Roger Beachy heads World Food Center at UC Davis

Dec 03, 2013 Pat Bailey University of California, Davis
Plant biologist Roger Beachy named founding director of the World Food Center at UC Davis.
Roger Beachy heads World Food Center at UC Davis

Celebrating the announcement are, from left, Karen Ross, secretary of the California Department of Food and Agriculture; Rep. John Garamendi, D-Walnut Grove; Chancellor Linda P.B. Katehi; and Roger Beachy (Gregory Urquiaga/UC Davis photo)

Roger Beachy to head new World Food Center at UC Davis

Charged with linking transformative research with partnerships to address challenges and opportunities at the intersection of food, agriculture and health, acclaimed plant biologist Roger Beachy was named founding director of the new World Food Center at the University of California, Davis.

Beachy, internationally known for his scientific leadership and groundbreaking research related to disease-resistance in crops, will assume the new position Jan. 1.

“Roger Beachy brings the perfect blend of scientific acumen, experience and vision that are critical for launching the new World Food Center on its proper trajectory,” said UC Davis Chancellor Katehi. “We are delighted to have him join us and quite excited about what he and the center’s future partners will accomplish as they work together to achieve global food security for the next generations.”

The World Food Center, announced by Katehi in March during the international Climate-Smart Agriculture Conference at UC Davis, is intended to increase the economic benefit from campus research; influence national and international policy; and convene teams of scientists and innovators from industry, academia, government and nongovernmental organizations to tackle food-related challenges in California and around the world.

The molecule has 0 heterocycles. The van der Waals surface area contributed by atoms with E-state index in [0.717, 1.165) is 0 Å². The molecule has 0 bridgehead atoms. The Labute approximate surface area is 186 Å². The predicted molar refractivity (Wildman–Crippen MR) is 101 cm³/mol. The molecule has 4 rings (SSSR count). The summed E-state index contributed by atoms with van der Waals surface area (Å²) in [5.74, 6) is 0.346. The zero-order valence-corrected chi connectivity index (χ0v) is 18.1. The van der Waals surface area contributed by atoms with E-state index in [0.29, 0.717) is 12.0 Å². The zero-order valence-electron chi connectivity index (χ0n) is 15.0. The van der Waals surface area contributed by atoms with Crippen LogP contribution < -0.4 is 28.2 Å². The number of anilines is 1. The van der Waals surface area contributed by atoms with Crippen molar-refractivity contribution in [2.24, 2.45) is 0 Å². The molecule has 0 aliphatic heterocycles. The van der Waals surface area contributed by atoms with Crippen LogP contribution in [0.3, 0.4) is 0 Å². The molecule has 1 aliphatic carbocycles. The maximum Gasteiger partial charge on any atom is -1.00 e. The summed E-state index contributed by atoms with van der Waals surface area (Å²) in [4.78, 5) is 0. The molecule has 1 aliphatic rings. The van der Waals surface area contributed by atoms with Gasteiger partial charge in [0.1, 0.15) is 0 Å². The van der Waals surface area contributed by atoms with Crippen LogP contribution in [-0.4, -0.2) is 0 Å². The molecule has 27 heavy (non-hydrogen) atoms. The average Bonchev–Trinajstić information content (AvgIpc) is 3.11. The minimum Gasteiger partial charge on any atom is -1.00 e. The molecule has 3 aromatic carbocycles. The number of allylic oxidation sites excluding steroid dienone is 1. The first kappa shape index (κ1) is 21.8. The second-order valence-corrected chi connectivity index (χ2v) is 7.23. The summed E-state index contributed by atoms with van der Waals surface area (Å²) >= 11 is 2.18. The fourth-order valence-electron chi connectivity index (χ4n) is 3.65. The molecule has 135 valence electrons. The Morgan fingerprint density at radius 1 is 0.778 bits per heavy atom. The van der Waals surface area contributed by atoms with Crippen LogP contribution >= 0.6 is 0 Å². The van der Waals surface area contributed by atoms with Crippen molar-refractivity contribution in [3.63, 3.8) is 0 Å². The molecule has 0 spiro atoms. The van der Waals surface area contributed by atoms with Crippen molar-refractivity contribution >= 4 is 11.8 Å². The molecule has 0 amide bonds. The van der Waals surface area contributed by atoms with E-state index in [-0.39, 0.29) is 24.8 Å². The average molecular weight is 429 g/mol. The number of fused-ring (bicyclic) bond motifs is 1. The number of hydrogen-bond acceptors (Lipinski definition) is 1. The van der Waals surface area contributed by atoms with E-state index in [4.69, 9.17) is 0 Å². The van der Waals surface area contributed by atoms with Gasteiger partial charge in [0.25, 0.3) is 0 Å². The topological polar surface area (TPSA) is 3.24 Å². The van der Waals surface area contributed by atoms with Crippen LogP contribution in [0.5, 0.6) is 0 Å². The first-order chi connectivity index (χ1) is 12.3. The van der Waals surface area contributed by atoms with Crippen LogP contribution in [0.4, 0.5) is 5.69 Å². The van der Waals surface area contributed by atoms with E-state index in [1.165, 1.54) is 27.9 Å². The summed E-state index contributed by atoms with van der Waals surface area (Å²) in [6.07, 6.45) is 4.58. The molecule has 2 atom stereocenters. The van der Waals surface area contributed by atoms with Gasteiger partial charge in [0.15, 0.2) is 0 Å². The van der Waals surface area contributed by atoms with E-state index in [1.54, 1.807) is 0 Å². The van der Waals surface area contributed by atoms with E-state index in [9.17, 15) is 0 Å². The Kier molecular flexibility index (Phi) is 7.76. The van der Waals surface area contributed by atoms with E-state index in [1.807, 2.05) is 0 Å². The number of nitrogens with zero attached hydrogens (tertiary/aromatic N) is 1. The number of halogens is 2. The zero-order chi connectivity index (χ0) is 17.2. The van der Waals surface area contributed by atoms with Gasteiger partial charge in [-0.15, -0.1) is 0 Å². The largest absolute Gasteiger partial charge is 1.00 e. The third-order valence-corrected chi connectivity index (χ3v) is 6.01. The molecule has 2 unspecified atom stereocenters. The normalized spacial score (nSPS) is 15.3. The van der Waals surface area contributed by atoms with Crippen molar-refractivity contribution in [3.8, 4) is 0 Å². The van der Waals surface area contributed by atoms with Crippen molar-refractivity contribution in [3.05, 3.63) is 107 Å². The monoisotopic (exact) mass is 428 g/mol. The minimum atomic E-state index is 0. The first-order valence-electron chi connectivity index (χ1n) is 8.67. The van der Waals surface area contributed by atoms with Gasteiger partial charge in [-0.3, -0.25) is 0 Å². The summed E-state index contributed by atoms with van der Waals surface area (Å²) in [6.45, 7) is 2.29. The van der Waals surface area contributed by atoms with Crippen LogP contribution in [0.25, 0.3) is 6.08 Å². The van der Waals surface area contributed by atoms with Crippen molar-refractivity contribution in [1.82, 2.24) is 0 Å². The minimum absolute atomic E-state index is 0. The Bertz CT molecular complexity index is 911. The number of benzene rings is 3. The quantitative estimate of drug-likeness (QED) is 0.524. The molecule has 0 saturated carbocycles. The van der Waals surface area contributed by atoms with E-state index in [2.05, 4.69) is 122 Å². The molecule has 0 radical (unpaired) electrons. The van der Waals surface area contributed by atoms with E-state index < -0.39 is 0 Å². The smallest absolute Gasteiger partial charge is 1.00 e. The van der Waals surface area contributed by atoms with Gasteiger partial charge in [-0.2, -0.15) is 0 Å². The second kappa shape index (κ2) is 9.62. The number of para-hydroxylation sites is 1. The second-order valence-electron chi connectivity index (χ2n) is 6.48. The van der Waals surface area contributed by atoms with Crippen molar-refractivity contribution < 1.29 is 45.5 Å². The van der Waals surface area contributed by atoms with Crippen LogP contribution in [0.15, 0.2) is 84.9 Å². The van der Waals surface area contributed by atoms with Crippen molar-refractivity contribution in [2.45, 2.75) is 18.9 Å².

"Based on the history of UC Davis and its role in helping make California agriculture the envy of the world, I believe the World Food Center can make a transformative difference positively influencing food production and consumption here and around the world," said Karen Ross, secretary of the California Department of Food and Agriculture. "UC Davis' extensive experience in this area shows what's possible through discoveries and innovations applied in a real-world setting." 

UC Regent Fred Ruiz also offered enthusiastic support for Beachy’s leadership of the new center.

“As a regent and someone who has spent his life in the frozen food business, I have been excited about Chancellor Katehi’s vision for the World Food Center,” Ruiz said. “Now, under Roger Beachy’s leadership, the center truly has the potential to help keep California in the forefront of providing products and technology that help feed and nourish the world, offering tremendous economic value to our state.”

“UC Davis is one of the very few universities in the world equipped to address global food challenges in a comprehensive manner,” Beachy said.